Daniel Masterson, Stanford University and Lama Mourad, Harvard Kennedy School’s Middle East Initiative and University of Toronto
This is part of the MENA Politics Newsletter, Volume 2, Issue 1, Spring 2019. Download the PDF of this piece here and the full issue here.
The Syrian refugee crisis has displaced more people than any conflict since the Second World War and garnered a great deal of attention among researchers from numerous disciplines. In political science, scholars have conducted field research around the crisis on a wide range of topics including the dynamics of activism and protest within and outside of Syria; host community sentiments, and behavior toward Syrians; the response of host states; Syrian refugees’ challenges and responses, including strategies of service access and Syrian community problem-solving; consequences and challenges of the large-scale immigration of Syrians; and Syrians’ attitudes, framing, perceptions, and narration of the conflict.
The emerging body of research is driven not only by the topic’s pressing importance, but also by the often-unexamined motivator of the accessibility of research participants, which is largely due to their vulnerability and limited mobility. Researchers’ goals are often feasible with Syrian refugees, more so than with alternative participant populations, because many Syrians are geographically concentrated, are registered in humanitarian databases, and have grown acclimated to participation in data collection by humanitarian NGOs. This relative ease of access makes research on Syrians practically easier and also more ethically fraught. In this piece, we would like to take a step back to look at the particular ways research on displaced Syrians presents distinct ethical and research dilemmas to which political scientists must pay closer attention. While this article is by no means an exhaustive review of the concerns and challenges political scientists face in conducting research on Syrian refugees, we seek to discuss the most pressing issues researchers headed to the field should consider and advisors with graduate students conducting fieldwork should be aware of.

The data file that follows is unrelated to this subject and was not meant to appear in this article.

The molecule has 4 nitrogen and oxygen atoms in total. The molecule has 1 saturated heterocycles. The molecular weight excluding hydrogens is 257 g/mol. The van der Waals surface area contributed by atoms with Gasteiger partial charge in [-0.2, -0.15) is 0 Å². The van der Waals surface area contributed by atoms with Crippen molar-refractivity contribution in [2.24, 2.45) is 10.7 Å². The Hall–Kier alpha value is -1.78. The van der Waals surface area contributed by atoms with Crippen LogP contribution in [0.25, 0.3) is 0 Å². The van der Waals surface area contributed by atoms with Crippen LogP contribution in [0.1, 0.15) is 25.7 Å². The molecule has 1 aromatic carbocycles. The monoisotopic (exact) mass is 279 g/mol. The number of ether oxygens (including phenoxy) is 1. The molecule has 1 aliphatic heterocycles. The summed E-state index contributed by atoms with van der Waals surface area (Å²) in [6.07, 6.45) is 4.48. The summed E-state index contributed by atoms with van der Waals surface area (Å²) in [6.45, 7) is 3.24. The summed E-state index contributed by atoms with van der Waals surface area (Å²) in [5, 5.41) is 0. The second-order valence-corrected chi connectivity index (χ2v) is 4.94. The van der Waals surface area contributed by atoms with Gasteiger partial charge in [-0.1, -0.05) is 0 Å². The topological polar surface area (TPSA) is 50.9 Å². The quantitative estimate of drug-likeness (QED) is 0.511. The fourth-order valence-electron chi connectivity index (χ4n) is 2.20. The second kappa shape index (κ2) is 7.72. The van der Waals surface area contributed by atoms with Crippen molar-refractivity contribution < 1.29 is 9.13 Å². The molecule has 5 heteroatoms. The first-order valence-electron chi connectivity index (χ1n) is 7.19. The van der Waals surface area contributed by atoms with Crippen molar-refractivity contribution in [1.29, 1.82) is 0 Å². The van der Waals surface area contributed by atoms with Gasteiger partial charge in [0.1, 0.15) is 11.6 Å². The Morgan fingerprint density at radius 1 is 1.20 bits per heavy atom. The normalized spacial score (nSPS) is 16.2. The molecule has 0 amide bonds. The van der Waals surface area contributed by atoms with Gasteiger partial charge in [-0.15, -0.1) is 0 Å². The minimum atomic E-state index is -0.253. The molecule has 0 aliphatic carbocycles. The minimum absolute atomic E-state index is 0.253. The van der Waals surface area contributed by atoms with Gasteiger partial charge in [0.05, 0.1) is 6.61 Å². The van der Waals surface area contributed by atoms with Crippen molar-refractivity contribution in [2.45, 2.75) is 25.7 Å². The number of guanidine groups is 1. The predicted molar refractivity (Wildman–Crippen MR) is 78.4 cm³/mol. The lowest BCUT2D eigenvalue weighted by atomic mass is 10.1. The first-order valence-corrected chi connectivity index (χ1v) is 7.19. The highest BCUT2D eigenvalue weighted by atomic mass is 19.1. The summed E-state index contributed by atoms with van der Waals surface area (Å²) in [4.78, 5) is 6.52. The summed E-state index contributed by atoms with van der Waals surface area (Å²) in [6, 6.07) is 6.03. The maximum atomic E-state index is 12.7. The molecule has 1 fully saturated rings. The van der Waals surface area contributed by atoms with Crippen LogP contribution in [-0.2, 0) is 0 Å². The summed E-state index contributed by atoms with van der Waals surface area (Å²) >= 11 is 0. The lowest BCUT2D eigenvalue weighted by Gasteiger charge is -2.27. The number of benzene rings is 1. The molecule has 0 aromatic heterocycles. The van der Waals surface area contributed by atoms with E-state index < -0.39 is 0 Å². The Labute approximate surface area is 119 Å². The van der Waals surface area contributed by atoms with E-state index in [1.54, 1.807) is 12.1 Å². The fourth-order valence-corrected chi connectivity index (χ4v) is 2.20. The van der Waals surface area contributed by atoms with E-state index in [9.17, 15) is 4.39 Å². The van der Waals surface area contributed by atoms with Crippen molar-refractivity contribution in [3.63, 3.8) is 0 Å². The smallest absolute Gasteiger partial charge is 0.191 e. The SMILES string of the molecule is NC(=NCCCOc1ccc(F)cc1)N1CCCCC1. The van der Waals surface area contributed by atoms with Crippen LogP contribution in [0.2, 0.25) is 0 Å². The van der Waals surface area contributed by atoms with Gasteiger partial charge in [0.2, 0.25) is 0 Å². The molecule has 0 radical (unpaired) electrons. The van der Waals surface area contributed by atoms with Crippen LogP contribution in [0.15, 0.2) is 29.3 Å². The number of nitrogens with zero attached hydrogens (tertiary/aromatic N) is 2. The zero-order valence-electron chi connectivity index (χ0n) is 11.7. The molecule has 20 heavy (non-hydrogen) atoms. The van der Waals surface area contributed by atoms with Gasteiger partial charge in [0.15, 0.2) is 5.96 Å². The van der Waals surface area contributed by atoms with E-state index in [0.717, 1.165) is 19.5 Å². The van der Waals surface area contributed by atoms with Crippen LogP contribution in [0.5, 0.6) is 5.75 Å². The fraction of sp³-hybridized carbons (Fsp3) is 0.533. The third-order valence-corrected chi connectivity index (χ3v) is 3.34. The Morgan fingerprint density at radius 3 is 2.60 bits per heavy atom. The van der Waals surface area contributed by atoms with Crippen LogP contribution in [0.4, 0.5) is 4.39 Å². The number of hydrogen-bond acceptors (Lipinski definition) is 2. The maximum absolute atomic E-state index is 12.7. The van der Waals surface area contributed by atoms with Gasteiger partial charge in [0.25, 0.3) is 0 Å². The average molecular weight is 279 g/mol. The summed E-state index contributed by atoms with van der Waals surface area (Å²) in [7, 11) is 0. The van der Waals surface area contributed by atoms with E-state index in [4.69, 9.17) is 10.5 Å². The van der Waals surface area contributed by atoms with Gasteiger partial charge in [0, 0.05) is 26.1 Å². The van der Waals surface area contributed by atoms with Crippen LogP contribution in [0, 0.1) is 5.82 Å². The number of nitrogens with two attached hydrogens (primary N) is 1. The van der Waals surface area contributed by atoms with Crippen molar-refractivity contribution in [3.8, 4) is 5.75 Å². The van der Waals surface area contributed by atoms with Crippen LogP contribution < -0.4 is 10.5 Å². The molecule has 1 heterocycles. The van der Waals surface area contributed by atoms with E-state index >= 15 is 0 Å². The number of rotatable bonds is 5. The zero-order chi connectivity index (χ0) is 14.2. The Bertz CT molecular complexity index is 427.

Why do researchers have a responsibility to refugees?
In this article, we build on the work of other political scientists who have focused on ethics of participant safety and confidentiality, and data security, particularly in non-democratic or fragile contexts and with vulnerable communities. Moving beyond the “do no harm” principles that form the foundation of much of institutional ethical commitments, research on refugees and forced migrants must confront what Jacobsen and Landau call the “dual imperative”: namely, satisfying the demands and expectations of your academic discipline, while also producing knowledge that improves policy and advances the interests of refugees. The balance that scholars strike between the two imperatives varies but no scholarship on displaced Syrians in political science can disregard either objective.